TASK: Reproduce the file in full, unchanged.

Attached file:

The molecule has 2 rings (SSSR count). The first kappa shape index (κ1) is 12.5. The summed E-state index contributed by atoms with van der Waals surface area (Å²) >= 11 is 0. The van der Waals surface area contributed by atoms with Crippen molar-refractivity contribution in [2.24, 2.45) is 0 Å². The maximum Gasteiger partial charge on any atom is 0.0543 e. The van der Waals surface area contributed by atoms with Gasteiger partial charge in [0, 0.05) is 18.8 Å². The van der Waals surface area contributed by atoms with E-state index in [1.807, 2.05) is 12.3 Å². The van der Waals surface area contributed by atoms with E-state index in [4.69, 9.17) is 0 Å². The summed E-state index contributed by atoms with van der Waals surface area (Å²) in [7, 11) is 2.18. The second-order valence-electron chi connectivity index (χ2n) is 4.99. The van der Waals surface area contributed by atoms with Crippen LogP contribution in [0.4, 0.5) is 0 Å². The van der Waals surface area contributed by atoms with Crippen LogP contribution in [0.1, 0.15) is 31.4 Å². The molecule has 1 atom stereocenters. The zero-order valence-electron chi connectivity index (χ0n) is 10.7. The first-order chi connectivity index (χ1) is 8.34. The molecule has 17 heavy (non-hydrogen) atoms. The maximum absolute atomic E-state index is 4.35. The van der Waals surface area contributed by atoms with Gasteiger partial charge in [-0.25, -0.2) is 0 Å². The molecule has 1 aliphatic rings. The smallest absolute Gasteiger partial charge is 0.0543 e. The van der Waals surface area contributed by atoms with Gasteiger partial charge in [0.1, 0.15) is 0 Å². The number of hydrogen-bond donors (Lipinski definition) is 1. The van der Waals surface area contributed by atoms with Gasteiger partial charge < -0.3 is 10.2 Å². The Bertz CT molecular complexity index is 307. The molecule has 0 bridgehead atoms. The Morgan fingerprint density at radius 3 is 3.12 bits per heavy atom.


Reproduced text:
The molecule has 2 rings (SSSR count). The first kappa shape index (κ1) is 12.5. The summed E-state index contributed by atoms with van der Waals surface area (Å²) >= 11 is 0. The van der Waals surface area contributed by atoms with Crippen molar-refractivity contribution in [2.24, 2.45) is 0 Å². The maximum Gasteiger partial charge on any atom is 0.0543 e. The van der Waals surface area contributed by atoms with Gasteiger partial charge in [0, 0.05) is 18.8 Å². The van der Waals surface area contributed by atoms with E-state index in [1.807, 2.05) is 12.3 Å². The van der Waals surface area contributed by atoms with E-state index in [4.69, 9.17) is 0 Å². The summed E-state index contributed by atoms with van der Waals surface area (Å²) in [7, 11) is 2.18. The second-order valence-electron chi connectivity index (χ2n) is 4.99. The van der Waals surface area contributed by atoms with Crippen LogP contribution in [0.4, 0.5) is 0 Å². The van der Waals surface area contributed by atoms with Crippen LogP contribution in [0.1, 0.15) is 31.4 Å². The molecule has 1 atom stereocenters. The zero-order valence-electron chi connectivity index (χ0n) is 10.7. The first-order chi connectivity index (χ1) is 8.34. The molecule has 17 heavy (non-hydrogen) atoms. The maximum absolute atomic E-state index is 4.35. The van der Waals surface area contributed by atoms with Gasteiger partial charge in [-0.25, -0.2) is 0 Å². The molecule has 1 aliphatic rings. The smallest absolute Gasteiger partial charge is 0.0543 e. The van der Waals surface area contributed by atoms with Gasteiger partial charge in [0.1, 0.15) is 0 Å². The number of hydrogen-bond donors (Lipinski definition) is 1. The van der Waals surface area contributed by atoms with Gasteiger partial charge < -0.3 is 10.2 Å². The Bertz CT molecular complexity index is 307. The molecule has 0 bridgehead atoms. The Morgan fingerprint density at radius 3 is 3.12 bits per heavy atom.